Tuesday, May 31, 2011

War of the Flies

Flies, screen door, a little tear in grandmother’s screen door enabled flies to enter her house in the bush. The bush contained rock, swamp, deadfall, underbrush, spruce, fir, pine, birch, as one would expect to find in a boreal forest before the emerald ash borer bored in to lay eggs and choke trees to death.

Lohbado went to grandmother’s house in the bush to hide from enemy agents, after escaping Department of Regulation training sessions. The agent left a message saying it would be a matter of time before things caught up with him. Lohbado knew time was on his side. He had less than half a lifetime to complete. Each year meant one less year to go. The longer he avoided capture, the shorter would be the duration of imprisonment.
The agent said on the answering machine: “You better return to the department, otherwise things are going to get a whole lot worse.”
Fear tactics, malaise after the war, it was annoying. Lohbado learned to not take it personally. The War of the Flies still buzzed fresh in memory.
Lohbado first saw evidence of fly warfare when he went upstairs in grandmother’s house, which hadn’t been inhabited in three years. Ants had licked dirty dishes clean and eaten crumbs off the counter. Shiny, telltale streaks on the windowpanes revealed recent fly activity.
Lohbado checked out the three bedrooms. He didn’t want to sleep in grandmother’s bed. He chose a smaller room, where a bed was jammed against a window. Dead flies lay on the pillow and windowsill and in the space between outer and inner windows. They were old, wooden-framed windows, paint cracked and coming off at the edges. Lohbado recognized the importance of the situation, the non-accidental arrangement of bed against window and flies on the pillow. He gazed out the window, at the huge stump used as a cutting block, and at pieces of split wood strewn about and covered in moss and little mushrooms. Lohbado felt like a detective, reading signs and traces of the last inhabitants of grandmother’s house.
They found grandmother’s corpse, frozen on the kitchen floor, wooden matches spilled out, after her last attempt to fire up the cast iron stove. They took her away. Cousin Harry moved in for a while. Harry had a heart attack shortly after grandmother died and had to move out.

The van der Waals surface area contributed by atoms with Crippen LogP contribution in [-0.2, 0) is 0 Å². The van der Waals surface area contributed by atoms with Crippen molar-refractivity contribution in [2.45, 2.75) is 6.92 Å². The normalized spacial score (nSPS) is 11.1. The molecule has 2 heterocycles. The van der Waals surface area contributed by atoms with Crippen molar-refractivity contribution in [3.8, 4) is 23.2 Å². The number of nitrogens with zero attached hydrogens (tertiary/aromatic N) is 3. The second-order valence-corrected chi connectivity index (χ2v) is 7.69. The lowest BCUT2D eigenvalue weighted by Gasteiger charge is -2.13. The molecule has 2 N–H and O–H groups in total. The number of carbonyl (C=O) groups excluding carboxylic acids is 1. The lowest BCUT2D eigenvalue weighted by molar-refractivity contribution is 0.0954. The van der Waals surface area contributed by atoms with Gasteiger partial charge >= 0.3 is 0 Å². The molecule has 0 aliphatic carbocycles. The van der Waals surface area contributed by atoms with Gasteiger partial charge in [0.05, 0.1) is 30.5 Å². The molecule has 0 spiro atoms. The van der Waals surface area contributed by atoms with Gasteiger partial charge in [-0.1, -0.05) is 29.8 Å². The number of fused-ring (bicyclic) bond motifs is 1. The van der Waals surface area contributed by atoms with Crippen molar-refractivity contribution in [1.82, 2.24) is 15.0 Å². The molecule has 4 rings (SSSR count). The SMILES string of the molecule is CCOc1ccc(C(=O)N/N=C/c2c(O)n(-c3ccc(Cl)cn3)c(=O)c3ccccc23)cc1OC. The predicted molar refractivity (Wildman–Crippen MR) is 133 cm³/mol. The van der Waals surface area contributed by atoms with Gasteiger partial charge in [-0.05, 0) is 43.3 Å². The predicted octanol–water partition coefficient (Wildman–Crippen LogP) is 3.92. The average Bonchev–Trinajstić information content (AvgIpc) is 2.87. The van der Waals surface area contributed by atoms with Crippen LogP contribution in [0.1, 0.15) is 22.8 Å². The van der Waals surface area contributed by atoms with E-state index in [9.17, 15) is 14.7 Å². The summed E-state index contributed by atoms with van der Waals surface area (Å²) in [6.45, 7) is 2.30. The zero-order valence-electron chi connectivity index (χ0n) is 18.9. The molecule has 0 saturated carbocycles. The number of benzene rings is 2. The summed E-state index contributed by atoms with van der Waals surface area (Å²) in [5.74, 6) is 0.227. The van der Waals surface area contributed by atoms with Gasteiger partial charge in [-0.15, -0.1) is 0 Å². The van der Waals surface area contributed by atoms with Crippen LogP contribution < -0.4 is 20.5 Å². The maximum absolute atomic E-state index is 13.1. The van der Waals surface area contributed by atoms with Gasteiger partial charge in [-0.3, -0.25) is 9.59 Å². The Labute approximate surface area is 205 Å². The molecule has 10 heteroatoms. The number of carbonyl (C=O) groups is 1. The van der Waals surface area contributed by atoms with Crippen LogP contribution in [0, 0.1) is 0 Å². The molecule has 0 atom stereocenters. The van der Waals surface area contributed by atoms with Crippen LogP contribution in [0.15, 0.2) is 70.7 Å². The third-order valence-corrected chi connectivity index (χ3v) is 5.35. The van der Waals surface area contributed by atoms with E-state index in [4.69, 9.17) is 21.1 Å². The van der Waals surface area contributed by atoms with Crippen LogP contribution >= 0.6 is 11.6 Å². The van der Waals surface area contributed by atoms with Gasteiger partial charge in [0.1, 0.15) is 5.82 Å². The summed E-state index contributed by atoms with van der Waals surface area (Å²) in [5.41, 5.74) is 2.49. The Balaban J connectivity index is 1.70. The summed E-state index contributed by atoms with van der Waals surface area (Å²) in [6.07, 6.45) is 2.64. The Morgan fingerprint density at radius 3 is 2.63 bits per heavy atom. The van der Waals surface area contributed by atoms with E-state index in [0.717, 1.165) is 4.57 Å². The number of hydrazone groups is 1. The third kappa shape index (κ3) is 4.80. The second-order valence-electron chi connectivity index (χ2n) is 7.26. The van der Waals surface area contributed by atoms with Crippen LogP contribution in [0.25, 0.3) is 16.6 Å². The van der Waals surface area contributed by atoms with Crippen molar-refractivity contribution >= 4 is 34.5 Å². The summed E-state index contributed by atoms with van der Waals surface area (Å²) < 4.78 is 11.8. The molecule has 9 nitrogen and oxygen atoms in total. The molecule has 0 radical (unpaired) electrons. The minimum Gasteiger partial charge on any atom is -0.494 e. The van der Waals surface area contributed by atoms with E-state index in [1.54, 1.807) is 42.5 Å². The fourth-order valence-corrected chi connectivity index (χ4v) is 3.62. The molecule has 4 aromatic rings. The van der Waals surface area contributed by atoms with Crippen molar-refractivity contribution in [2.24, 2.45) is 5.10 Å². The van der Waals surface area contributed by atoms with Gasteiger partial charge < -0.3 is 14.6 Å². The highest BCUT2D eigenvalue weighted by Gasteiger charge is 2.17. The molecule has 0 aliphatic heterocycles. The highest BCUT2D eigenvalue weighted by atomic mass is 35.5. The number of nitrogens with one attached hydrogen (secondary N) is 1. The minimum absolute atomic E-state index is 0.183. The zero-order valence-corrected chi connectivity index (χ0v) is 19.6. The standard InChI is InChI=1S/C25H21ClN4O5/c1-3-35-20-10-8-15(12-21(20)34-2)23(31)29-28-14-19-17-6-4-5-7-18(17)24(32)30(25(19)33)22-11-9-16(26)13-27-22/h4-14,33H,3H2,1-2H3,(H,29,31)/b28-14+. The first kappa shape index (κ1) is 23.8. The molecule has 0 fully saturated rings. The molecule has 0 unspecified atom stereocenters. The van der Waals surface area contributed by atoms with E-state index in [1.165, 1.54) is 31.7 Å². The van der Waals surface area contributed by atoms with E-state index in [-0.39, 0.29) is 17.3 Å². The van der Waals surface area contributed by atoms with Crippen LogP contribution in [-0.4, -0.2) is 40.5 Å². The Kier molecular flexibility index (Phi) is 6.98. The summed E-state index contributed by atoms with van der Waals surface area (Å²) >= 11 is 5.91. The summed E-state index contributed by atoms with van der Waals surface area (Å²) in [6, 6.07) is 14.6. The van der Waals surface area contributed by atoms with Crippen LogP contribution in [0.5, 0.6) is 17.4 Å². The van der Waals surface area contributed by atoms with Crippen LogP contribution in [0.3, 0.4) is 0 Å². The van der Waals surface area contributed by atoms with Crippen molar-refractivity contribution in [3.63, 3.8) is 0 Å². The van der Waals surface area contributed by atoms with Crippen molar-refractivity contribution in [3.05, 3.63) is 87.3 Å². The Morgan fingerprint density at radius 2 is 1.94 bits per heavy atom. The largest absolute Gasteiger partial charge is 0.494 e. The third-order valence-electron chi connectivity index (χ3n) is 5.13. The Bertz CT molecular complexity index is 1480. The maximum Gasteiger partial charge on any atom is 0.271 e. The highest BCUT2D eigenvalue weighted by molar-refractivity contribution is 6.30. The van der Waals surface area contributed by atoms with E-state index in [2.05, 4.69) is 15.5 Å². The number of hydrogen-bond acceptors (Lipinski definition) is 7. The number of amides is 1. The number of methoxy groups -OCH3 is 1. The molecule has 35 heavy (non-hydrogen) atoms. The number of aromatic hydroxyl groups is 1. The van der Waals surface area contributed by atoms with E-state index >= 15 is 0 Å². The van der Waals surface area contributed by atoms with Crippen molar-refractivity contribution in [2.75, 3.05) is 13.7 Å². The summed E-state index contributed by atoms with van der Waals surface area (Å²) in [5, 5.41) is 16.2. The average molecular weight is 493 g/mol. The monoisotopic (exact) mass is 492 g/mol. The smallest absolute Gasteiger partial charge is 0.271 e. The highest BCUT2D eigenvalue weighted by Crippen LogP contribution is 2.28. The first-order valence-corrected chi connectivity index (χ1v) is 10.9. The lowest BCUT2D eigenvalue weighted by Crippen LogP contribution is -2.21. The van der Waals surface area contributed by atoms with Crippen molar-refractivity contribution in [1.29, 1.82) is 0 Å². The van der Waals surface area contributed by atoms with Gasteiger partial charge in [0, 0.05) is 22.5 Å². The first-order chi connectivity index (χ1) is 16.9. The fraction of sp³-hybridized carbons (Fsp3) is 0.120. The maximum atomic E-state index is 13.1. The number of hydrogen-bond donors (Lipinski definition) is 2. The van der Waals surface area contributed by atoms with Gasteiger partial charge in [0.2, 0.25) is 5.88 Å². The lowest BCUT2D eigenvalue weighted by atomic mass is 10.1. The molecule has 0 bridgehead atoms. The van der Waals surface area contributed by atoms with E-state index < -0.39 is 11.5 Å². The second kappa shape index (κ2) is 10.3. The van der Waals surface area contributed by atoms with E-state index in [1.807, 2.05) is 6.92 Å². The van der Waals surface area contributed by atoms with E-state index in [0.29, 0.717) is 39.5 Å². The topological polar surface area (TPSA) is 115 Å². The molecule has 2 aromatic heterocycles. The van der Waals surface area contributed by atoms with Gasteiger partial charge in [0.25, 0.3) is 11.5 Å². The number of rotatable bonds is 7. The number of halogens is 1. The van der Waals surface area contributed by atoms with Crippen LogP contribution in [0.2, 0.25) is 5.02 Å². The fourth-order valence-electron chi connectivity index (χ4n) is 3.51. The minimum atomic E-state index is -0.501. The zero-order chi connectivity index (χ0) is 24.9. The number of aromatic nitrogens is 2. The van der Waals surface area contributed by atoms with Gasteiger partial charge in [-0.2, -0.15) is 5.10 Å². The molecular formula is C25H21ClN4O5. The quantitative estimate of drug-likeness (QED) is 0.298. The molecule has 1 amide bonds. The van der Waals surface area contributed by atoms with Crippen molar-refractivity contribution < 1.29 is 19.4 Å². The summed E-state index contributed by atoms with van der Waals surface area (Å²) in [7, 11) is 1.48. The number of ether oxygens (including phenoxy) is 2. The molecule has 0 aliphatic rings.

When Lohbado escaped from the Regulation Compound, he had enough money to buy a bus ticket. The bus driver was kind enough to drop Lohbado at the foot of a rut road. He shouldered his pack and hiked into the forest, down two ruts pressed into place by motor vehicles. Long weeds and grass grew between the tire tracks and on either side. Lots of wild flowers and bee and wasp activity, horse flies dove at Lohbado from time to time. He was careful to avoid thistles.
He stopped at a cottage along the road to speak with two men seated in lawn chairs and enjoying beer in the shade. They knew little about Harry and the house. They never heard about grandmother, which told Lohbado they were not locals. All the locals knew how grandmother froze beside the cold stove in February, a few years ago. Lohbado had a funny feeling that the men were fugitives, escaping the humorless, dull, pounding hammer of standardization that captured humans and turned them into products.
“You are the product, which you must promote, advertise and sell,” the phrase still echoed in Lohbado’s mind, after three months of Regulation Training.
“Hello, my name is Lohbado and I’m a product. Let me explain my features, how I work and what I can do for you.”
Lohbado’s main competencies or transferable skills were his ability to sleep and to support the sewage and landfill industry.
Lohbado could tell, when he stopped to chat with Tom and Dick about Harry, in front of the cottage camouflaged in the shade of spruce, fir, pine, larch and birch, those men were in hiding. They talked quietly and avoided eye contact. Perhaps enemy agents were watching from satellites.
An absurd thought, the system was imploding into fragments. Agents had no time to check out riff-raff on the periphery when so much rot was eating away at the core. The call to Lohbado was part of a routine action related to escapees or lost wanderers. If captured, they’d squash him like a bug.
One of the men sneezed and made an OOO Cha sound, a definite signal. The OOO Cha sound is sacred to Oogah and Oorsis. Lohbado put them to the test.
“Were you there when they shot Geronimo Mahlord?” he asked.
“Yes,” they replied together, “Sometimes it causes me to tremble, but yes, I was there when they shot Mahlord.”
They did the secret handshake, which I can’t describe, because it’s a secret. The secret handshake enables members of the Goo-Goo Underground, escapees of the Glass Bubble Communities, to identify each other, to separate friend from foe.
This is a long-winded, round about way of appreciating how Lohbado must have felt, after walking up the creaking, wooden stairs of grandmother’s house in the bush, to a bedroom, perhaps the same room in which his father slept as a boy and saw dead flies on the pillow, traces of recent conflict, disturbance or a cycle of nature.

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